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The Pill Magazine 48 Women’s Issue

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Women vs Women

I have always had a super partes position in life. From silly home discussions on the cooking time of spaghetti, to more urgent issues such as equality, race or gender. It is a trite theme, withdrawn, poorly digested and endlessly regurgitated. I am convinced that no other opinions are needed on this. Thoughts have already been thought, sentences already been pronounced, words already been written. My view about this would only feed an already overflowing cauldron of anger, frustration and (often unsubstantiated) controversy. It is not useless or wrong to fight for a cause you believe in. However, it is out of place, even dangerous, to take on the role of a contemporary suffragette who proudly flaunts her “Votes For Women”. Care must be taken not to confuse times and methods. We need to know how to separate realities, eras. We are confusing the gravity of not having access to the vote, and the consequent tragic exclusion from political life, with something that often I miss.

Of course our mothers were very much able to stand up for themselves. In opposition to men, they chained themselves to the railings of the cities, burning or filling the mailboxes with jam. (Violence is never a solution, but well done girls.)
However, it is a lack of respect now to compare the two situations. There are those who have had to earn the right to have an opinion by paying with the guillotine. Today, the defense of the rights we have as women is often confused with a stance at all costs, not always informed and aware. I do not want to list the examples, sometimes subtle, proof of how much work still needs to be done on the issue, this is not the place. Instead, I would like to focus on the results achieved.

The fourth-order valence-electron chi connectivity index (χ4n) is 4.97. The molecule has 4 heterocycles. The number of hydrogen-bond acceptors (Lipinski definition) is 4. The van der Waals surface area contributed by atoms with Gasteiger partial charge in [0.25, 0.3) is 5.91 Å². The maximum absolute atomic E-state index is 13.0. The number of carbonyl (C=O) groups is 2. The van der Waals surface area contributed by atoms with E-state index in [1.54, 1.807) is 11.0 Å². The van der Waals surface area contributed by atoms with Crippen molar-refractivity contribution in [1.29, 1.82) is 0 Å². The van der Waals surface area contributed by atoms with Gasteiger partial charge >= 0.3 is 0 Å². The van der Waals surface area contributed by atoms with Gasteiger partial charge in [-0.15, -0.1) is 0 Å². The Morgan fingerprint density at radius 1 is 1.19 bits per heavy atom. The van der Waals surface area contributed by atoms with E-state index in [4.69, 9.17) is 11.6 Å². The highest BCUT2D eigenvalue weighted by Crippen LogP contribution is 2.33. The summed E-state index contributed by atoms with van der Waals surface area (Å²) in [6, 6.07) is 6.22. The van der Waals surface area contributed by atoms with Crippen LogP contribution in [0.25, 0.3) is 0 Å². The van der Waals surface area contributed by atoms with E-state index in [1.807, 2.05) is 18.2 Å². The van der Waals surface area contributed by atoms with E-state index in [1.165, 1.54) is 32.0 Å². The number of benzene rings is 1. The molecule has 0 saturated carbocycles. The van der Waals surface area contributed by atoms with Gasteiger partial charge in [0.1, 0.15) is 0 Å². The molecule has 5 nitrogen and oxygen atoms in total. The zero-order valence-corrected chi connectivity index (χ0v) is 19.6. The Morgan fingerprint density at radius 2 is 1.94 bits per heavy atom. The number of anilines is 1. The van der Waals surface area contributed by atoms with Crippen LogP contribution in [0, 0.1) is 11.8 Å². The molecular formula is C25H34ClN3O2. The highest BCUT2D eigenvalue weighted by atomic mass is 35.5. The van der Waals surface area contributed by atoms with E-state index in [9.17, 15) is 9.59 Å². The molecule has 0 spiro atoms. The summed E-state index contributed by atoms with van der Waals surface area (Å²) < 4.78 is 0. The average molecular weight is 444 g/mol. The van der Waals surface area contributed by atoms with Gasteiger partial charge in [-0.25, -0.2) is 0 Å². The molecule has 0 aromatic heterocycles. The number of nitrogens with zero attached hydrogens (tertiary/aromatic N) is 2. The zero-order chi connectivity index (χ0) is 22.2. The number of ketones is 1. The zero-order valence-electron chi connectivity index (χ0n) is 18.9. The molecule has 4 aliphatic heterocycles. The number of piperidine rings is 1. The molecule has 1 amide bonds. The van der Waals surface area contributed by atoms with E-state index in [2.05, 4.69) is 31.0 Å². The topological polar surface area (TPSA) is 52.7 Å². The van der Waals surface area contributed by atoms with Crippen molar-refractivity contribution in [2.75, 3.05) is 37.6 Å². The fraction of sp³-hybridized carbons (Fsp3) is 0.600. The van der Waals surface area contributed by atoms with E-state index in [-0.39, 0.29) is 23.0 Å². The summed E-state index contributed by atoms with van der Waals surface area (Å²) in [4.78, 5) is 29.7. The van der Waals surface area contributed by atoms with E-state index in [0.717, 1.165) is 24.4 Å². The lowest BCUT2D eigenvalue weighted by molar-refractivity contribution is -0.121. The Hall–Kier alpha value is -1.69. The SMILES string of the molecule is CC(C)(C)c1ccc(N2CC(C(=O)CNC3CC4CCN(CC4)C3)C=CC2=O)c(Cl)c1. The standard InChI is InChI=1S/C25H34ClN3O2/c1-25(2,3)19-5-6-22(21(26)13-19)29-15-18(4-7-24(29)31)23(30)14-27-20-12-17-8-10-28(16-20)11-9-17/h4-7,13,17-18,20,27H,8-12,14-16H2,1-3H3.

I am pleased, because in the end I cheer for my team, when a woman wins an ultra running race (a not so rare event), but I do not understand and I cannot reduce sport and life to a mere question of gender. We are simply different, women and men. Our real lack, as women, was to want to confront ourselves with the same measure. Rather than understanding the strength of our “weaknesses”, if we want to define them in this way. It is sacrosanct to have the same possibilities, it is right to fight for the same rights, it is wrong to pursue the same results. We are not inferior if we climb a simpler grade or if we run slower: we are different. Science, God, Jesus, Brahma, Shiva or the Gods of Olympus, have chosen to make us different, it was necessary.

The real problem, in my opinion, does not lie in the question “let’s fight for equal rights”. Not because it is not important, it is vital, but because in 2021 there should be no need to talk about it, simply. The problem is the internal conflict between women who are confused about the nature of their roles. Too many women do not embrace their femininity, we ourselves often label it first as a sign of weakness. On the other hand, too many of us take advantage of the alleged advantages that being “female” can bring, by wearing a lower-cut blouse, for example. You see the conflict right? I am convinced of it. Sometimes I have the feeling that ours is an internal battle. Women vs Women. And while one platoon gains a few meters, another runs in the opposite direction making the whole troop forget the real opponent.